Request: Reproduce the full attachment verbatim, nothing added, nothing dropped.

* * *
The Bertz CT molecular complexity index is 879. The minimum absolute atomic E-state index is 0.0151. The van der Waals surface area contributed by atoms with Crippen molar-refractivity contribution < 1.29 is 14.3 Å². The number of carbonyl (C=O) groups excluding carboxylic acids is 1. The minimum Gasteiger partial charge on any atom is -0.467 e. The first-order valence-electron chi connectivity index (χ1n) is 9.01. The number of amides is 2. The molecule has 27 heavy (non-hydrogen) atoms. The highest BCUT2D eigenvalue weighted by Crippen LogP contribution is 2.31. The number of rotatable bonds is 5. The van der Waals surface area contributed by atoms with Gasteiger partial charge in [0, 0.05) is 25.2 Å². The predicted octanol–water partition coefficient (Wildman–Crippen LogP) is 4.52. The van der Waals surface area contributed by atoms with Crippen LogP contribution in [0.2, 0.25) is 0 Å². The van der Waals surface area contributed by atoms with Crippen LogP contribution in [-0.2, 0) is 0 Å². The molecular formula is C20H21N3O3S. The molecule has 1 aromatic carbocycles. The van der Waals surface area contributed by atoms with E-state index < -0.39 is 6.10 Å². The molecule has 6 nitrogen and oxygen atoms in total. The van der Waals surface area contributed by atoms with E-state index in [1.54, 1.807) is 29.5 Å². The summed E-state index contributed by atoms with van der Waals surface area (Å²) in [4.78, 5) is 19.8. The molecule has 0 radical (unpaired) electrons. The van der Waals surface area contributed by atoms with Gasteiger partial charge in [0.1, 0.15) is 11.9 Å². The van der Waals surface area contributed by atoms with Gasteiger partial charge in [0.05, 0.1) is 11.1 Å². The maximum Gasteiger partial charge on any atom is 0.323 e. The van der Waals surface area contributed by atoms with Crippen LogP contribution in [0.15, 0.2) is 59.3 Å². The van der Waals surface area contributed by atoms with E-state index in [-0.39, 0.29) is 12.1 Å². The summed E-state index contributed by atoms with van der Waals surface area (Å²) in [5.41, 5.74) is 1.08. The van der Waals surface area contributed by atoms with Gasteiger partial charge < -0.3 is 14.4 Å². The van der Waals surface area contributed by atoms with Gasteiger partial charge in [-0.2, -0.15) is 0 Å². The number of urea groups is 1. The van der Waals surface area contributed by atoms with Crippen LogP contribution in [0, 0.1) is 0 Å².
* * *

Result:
The Bertz CT molecular complexity index is 879. The minimum absolute atomic E-state index is 0.0151. The van der Waals surface area contributed by atoms with Crippen molar-refractivity contribution < 1.29 is 14.3 Å². The number of carbonyl (C=O) groups excluding carboxylic acids is 1. The minimum Gasteiger partial charge on any atom is -0.467 e. The first-order valence-electron chi connectivity index (χ1n) is 9.01. The number of amides is 2. The molecule has 27 heavy (non-hydrogen) atoms. The highest BCUT2D eigenvalue weighted by Crippen LogP contribution is 2.31. The number of rotatable bonds is 5. The van der Waals surface area contributed by atoms with Gasteiger partial charge in [0, 0.05) is 25.2 Å². The predicted octanol–water partition coefficient (Wildman–Crippen LogP) is 4.52. The van der Waals surface area contributed by atoms with Crippen LogP contribution in [0.2, 0.25) is 0 Å². The van der Waals surface area contributed by atoms with Crippen LogP contribution in [-0.2, 0) is 0 Å². The molecular formula is C20H21N3O3S. The molecule has 1 aromatic carbocycles. The van der Waals surface area contributed by atoms with E-state index < -0.39 is 6.10 Å². The molecule has 6 nitrogen and oxygen atoms in total. The van der Waals surface area contributed by atoms with E-state index in [1.54, 1.807) is 29.5 Å². The summed E-state index contributed by atoms with van der Waals surface area (Å²) in [4.78, 5) is 19.8. The molecule has 0 radical (unpaired) electrons. The van der Waals surface area contributed by atoms with Gasteiger partial charge in [0.1, 0.15) is 11.9 Å². The van der Waals surface area contributed by atoms with Gasteiger partial charge in [0.05, 0.1) is 11.1 Å². The maximum Gasteiger partial charge on any atom is 0.323 e. The van der Waals surface area contributed by atoms with Crippen LogP contribution in [0.15, 0.2) is 59.3 Å². The van der Waals surface area contributed by atoms with E-state index in [-0.39, 0.29) is 12.1 Å². The summed E-state index contributed by atoms with van der Waals surface area (Å²) in [5.41, 5.74) is 1.08. The van der Waals surface area contributed by atoms with Gasteiger partial charge < -0.3 is 14.4 Å². The van der Waals surface area contributed by atoms with Gasteiger partial charge in [-0.2, -0.15) is 0 Å². The number of urea groups is 1. The van der Waals surface area contributed by atoms with Crippen LogP contribution in [0, 0.1) is 0 Å².